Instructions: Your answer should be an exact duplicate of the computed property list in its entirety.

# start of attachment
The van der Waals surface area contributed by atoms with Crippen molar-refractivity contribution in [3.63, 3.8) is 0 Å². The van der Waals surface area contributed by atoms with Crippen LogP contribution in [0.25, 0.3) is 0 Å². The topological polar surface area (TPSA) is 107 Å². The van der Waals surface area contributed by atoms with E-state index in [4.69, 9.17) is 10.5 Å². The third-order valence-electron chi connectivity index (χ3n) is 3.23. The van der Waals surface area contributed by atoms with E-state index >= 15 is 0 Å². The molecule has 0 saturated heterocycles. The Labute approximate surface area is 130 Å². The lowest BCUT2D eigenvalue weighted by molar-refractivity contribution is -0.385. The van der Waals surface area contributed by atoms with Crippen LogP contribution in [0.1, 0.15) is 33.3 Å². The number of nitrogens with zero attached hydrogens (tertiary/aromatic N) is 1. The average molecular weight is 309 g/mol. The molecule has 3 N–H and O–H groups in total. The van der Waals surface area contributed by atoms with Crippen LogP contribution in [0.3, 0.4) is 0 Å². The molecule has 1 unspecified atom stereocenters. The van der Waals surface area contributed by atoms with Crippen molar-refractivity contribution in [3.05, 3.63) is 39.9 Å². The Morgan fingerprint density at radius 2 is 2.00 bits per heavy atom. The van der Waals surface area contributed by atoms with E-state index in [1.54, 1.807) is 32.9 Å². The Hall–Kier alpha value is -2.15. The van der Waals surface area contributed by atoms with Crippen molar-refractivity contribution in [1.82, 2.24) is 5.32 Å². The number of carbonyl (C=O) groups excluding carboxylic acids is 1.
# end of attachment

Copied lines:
The van der Waals surface area contributed by atoms with Crippen molar-refractivity contribution in [3.63, 3.8) is 0 Å². The van der Waals surface area contributed by atoms with Crippen LogP contribution in [0.25, 0.3) is 0 Å². The topological polar surface area (TPSA) is 107 Å². The van der Waals surface area contributed by atoms with E-state index in [4.69, 9.17) is 10.5 Å². The third-order valence-electron chi connectivity index (χ3n) is 3.23. The van der Waals surface area contributed by atoms with E-state index >= 15 is 0 Å². The molecule has 0 saturated heterocycles. The Labute approximate surface area is 130 Å². The lowest BCUT2D eigenvalue weighted by molar-refractivity contribution is -0.385. The van der Waals surface area contributed by atoms with Crippen LogP contribution in [0.1, 0.15) is 33.3 Å². The number of nitrogens with zero attached hydrogens (tertiary/aromatic N) is 1. The average molecular weight is 309 g/mol. The molecule has 3 N–H and O–H groups in total. The van der Waals surface area contributed by atoms with Crippen LogP contribution in [0.3, 0.4) is 0 Å². The molecule has 1 unspecified atom stereocenters. The van der Waals surface area contributed by atoms with Crippen molar-refractivity contribution in [3.05, 3.63) is 39.9 Å². The Morgan fingerprint density at radius 2 is 2.00 bits per heavy atom. The van der Waals surface area contributed by atoms with E-state index in [1.54, 1.807) is 32.9 Å². The Hall–Kier alpha value is -2.15. The van der Waals surface area contributed by atoms with Crippen molar-refractivity contribution in [1.82, 2.24) is 5.32 Å². The number of carbonyl (C=O) groups excluding carboxylic acids is 1.